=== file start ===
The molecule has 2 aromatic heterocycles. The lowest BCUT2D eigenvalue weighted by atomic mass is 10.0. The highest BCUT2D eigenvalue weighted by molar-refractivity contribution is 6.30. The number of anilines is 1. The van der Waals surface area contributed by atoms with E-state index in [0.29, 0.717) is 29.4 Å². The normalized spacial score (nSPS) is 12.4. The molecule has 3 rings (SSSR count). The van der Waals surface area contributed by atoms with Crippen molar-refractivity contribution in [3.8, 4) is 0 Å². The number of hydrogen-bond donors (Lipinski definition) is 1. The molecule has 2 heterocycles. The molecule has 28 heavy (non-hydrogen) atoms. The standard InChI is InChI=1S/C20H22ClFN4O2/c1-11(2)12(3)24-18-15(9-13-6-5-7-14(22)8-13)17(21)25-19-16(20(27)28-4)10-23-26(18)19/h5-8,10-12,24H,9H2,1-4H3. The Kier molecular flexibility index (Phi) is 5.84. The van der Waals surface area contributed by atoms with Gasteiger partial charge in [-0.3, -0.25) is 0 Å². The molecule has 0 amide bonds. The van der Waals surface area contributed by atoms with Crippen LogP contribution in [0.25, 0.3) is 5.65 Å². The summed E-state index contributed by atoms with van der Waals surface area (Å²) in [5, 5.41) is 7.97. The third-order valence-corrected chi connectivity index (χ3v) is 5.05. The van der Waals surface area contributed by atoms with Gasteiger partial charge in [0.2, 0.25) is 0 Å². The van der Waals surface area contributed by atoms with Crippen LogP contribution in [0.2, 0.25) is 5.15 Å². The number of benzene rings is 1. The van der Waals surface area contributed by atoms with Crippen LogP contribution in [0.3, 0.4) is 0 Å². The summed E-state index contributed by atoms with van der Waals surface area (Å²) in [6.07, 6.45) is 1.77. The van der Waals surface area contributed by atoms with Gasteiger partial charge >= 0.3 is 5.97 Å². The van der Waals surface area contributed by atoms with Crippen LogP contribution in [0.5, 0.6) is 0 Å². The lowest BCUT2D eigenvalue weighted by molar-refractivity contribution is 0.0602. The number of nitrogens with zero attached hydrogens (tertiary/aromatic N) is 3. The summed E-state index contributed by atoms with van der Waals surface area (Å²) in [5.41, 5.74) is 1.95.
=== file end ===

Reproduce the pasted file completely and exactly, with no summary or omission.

The molecule has 2 aromatic heterocycles. The lowest BCUT2D eigenvalue weighted by atomic mass is 10.0. The highest BCUT2D eigenvalue weighted by molar-refractivity contribution is 6.30. The number of anilines is 1. The van der Waals surface area contributed by atoms with E-state index in [0.29, 0.717) is 29.4 Å². The normalized spacial score (nSPS) is 12.4. The molecule has 3 rings (SSSR count). The van der Waals surface area contributed by atoms with Crippen molar-refractivity contribution in [3.8, 4) is 0 Å². The number of hydrogen-bond donors (Lipinski definition) is 1. The molecule has 2 heterocycles. The molecule has 28 heavy (non-hydrogen) atoms. The standard InChI is InChI=1S/C20H22ClFN4O2/c1-11(2)12(3)24-18-15(9-13-6-5-7-14(22)8-13)17(21)25-19-16(20(27)28-4)10-23-26(18)19/h5-8,10-12,24H,9H2,1-4H3. The Kier molecular flexibility index (Phi) is 5.84. The van der Waals surface area contributed by atoms with Gasteiger partial charge in [-0.3, -0.25) is 0 Å². The molecule has 0 amide bonds. The van der Waals surface area contributed by atoms with Crippen LogP contribution in [0.25, 0.3) is 5.65 Å². The summed E-state index contributed by atoms with van der Waals surface area (Å²) in [5, 5.41) is 7.97. The third-order valence-corrected chi connectivity index (χ3v) is 5.05. The van der Waals surface area contributed by atoms with Gasteiger partial charge in [0.2, 0.25) is 0 Å². The van der Waals surface area contributed by atoms with Crippen LogP contribution in [0.2, 0.25) is 5.15 Å². The number of benzene rings is 1. The van der Waals surface area contributed by atoms with Crippen LogP contribution in [0.3, 0.4) is 0 Å². The summed E-state index contributed by atoms with van der Waals surface area (Å²) in [6.07, 6.45) is 1.77. The van der Waals surface area contributed by atoms with Gasteiger partial charge >= 0.3 is 5.97 Å². The van der Waals surface area contributed by atoms with Crippen LogP contribution in [0.5, 0.6) is 0 Å². The lowest BCUT2D eigenvalue weighted by molar-refractivity contribution is 0.0602. The number of nitrogens with zero attached hydrogens (tertiary/aromatic N) is 3. The summed E-state index contributed by atoms with van der Waals surface area (Å²) in [5.41, 5.74) is 1.95.